New companion wins fans as Peter Capaldi's last Doctor Who series begins
Pearl Mackie was a hit as Bill Potts.
Peter Capaldi’s last Doctor Who series began on Saturday, but all viewers wanted to talk about was the Time Lord’s new companion.
She is Bill Potts and is played by Pearl Mackie, who takes over from Jenna Coleman as the sidekick to the Doctor.
Her role has made headlines in recent weeks as it marks the first time the show has clearly defined a character’s same-sex sexuality.
Reaction to the new companion was overwhelmingly positive on social media, from the first scene through to the end of the episode.
Those watching the BBC One programme also voiced their approval at showrunner Steven Moffat, who will bow out after series 10 along with Peter, writing in a gay character.
Viewers enjoyed Bill’s reaction to seeing the Tardis for the first time and remarking on it being bigger inside than outside.
The episode, which also saw Matt Lucas’s character Nardole return, won approval in general.
LGBT characters have featured in the popular series before, including John Barrowman’s Captain Jack and River Song, but Bill will be the programme’s first openly gay permanent companion.
A trailer for next week’s episode showed that John Simm would make his return as the Time Lord’s arch-nemesis The Master.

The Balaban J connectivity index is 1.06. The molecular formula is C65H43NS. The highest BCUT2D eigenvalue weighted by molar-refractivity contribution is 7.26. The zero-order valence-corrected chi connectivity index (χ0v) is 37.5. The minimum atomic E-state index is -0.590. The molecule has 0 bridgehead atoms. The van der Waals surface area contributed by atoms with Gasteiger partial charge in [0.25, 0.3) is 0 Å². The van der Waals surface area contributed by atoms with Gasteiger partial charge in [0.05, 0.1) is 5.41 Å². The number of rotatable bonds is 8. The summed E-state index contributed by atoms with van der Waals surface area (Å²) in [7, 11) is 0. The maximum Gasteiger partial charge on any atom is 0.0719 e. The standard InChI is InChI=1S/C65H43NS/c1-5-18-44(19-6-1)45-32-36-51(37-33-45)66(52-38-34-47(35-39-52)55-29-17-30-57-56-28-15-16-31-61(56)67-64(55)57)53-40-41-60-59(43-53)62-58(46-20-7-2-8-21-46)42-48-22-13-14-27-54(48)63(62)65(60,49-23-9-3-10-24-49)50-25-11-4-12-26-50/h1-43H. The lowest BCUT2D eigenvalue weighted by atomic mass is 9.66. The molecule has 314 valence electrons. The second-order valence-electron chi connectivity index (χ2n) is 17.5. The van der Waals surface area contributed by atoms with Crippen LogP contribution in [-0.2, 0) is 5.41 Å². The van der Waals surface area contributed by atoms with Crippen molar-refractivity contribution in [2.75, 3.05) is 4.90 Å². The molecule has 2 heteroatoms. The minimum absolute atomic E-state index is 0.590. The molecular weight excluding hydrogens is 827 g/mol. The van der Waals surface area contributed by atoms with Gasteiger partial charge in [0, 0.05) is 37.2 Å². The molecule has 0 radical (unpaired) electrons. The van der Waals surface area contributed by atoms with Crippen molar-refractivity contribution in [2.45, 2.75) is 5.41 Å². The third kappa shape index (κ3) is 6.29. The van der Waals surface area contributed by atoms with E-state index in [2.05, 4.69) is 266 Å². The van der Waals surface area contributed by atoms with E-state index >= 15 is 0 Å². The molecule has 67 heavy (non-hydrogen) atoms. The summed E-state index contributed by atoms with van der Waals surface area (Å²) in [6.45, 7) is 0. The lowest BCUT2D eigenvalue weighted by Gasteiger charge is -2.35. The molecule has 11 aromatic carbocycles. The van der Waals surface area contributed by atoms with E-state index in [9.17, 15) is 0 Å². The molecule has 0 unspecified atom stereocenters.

Pearl and Steven spoke about the show’s return in an interview for the YouTube companion show produced by BBC Worldwide, Doctor Who: The Fan Show.
The new companion actress said that her casting was important to show diversity to audiences.
She said: “I think it’s crucial to have that kind of representation in mainstream TV, on shows that are aimed at children as well as adults.
“I think it’s important for younger children to see someone like them or who may be experiencing similar feelings to them on TV, so they can see themselves within it.”
But Pearl added that actors could not be expected to represent minorities in their entirety.
She said: “I’m just here to play one character. My job is to play Bill, as truthfully as I can in all situations.
“And to think that I am representing all ethnic minorities or all gay people in the world is ridiculous. I don’t think I should be expected to do that.”